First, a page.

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SUBMITTED BY:  Frances Cullom Morgan (edited and vetted by Cheri Todd Molter)

Note from Frances Cullom Morgan: This letter was published in A Goodly Heritage by Emma Woodward MacMillan, a niece of Cornelia Murphey Worth and my great-aunt. Although many of Emma’s papers were left to my mother, and are now in my possession, this letter was not among them. Cornelia Murphey Worth was the daughter of Barzillai Gardner Worth and Mary Elizabeth Jessie Carter. Martha H. “Pattie” Aiken was the daughter of Benjamin Wilson Aiken and Jane Rebecca Carter, sister of Mary Elizabeth Jessie Carter.

(Editor’s Note: Cornelia M. Worth French was born on February 10, 1849 and died on Sept. 21, 1931 [Source: N.C. Death Certificate]. She lived in Wilmington, North Carolina with her parents in 1860 and 1870, according to U.S. Census records.)

Letter to Cousin Martha H. “Pattie” Aiken from Cornelia Murphey Worth

Glen Burnie, March 21, 1865

My Dear Cousin,

Well, Pattie, I have seen the Yankees at last, and I earnestly pray heaven I may never see them again. The 9th of March will ever be remembered by me. The vagabonds appeared here early that morning, we had no idea they were within fifty miles of here, it seemed that day that heaven had forever turned from us. There was a hundred and fifty men in the first squad that came here, and such a yell as they gave when they rode in the gate, mortal never heard. I was not frightened one bit, it seemed as though my very soul had turned to stone and I, felt nor cared for anything.

Papa ran to the swamp as soon as he saw them coming, and they were almost frantic with rage when they found he had left and started in the woods to find him and swore by all the saints in heaven that they would kill him if they found him. You can imagine what agony we suffered on his and Willie’s account who was with him. The rascals all came in, and in less than ten minutes the house was stripped of almost every thing. Pa had the night before fortunately concealed his two watches and your jewelry in a very nice place, somewhere about the house, I did not know where, and the Yankees of course concluded as there was so much in the house there must be some watches too. One of them came to me to know where they were, and I of course refused to tell, he then immediately presented a pistol to my head and swore he would take my life if I did not tell him, but I was a firm as a rock, and though I was completely in his power I defied him to touch me, finding at last that it was utterly useless to try to get anything out of me, he went off swearing I was the d—–st rebel he had ever seen, which I considered was very much of a compliment.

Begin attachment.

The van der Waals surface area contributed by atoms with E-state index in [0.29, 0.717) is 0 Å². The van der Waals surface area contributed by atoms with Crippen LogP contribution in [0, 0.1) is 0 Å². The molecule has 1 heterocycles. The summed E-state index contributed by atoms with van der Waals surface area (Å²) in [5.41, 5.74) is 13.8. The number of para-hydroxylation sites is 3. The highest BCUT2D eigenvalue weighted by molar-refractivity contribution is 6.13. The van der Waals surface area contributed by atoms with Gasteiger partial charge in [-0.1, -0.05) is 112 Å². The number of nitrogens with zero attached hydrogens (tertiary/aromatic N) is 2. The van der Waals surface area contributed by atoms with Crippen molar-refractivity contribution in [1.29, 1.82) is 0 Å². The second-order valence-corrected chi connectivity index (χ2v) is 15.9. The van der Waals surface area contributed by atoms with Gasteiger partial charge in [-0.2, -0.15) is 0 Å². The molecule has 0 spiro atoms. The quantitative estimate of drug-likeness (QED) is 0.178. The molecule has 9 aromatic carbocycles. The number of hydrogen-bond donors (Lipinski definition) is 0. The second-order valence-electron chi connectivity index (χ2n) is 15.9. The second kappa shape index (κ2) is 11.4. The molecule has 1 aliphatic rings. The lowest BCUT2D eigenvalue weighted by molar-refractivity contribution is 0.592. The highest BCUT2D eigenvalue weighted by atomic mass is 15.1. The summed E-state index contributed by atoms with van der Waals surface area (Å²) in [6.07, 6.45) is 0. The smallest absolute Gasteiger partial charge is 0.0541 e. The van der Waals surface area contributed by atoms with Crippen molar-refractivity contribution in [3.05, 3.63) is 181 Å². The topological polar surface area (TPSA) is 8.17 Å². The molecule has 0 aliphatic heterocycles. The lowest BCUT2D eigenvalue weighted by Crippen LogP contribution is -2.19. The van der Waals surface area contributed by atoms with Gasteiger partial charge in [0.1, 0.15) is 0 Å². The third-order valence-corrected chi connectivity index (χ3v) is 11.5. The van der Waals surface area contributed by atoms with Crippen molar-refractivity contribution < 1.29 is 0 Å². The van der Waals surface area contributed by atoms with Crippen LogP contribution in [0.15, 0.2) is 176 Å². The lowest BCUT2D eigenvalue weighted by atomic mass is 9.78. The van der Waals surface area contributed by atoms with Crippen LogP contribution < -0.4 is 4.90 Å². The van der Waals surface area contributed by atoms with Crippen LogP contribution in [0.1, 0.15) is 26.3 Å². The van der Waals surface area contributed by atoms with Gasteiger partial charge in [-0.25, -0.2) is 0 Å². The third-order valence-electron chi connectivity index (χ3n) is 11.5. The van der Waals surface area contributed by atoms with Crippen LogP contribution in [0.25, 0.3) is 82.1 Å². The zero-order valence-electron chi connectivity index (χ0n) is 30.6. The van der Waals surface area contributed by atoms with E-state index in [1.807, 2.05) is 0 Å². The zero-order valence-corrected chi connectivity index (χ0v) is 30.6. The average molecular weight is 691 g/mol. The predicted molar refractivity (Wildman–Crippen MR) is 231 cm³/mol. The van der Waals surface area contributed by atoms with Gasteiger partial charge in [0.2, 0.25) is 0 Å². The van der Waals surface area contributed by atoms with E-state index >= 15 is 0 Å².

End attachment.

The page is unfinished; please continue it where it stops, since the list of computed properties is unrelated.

There was no officer with the first men that came, and our drooping spirits were revived about one o’clock by the sight of a Yankee officer. He came in the house and introduced himself as Lt. Bracht, (Queer name isn’t it?) Mama and I immediately appealed to him for protection, and he soon had order restored in the house and gave us a guard. I think he was very much of a gentleman. He was very kind to me, that was something I did not expect, I did not think there was a gentleman in the whole Yankee Army, but now I know there is one, if no more. He came too late to save any of our property that the Yankees wanted. They carried off every earthly thing we had to eat, did not leave a grain of corn or coffee, or anything that would sustain life one day, they found all of our silver and took every knife, fork and spoon we had in the world.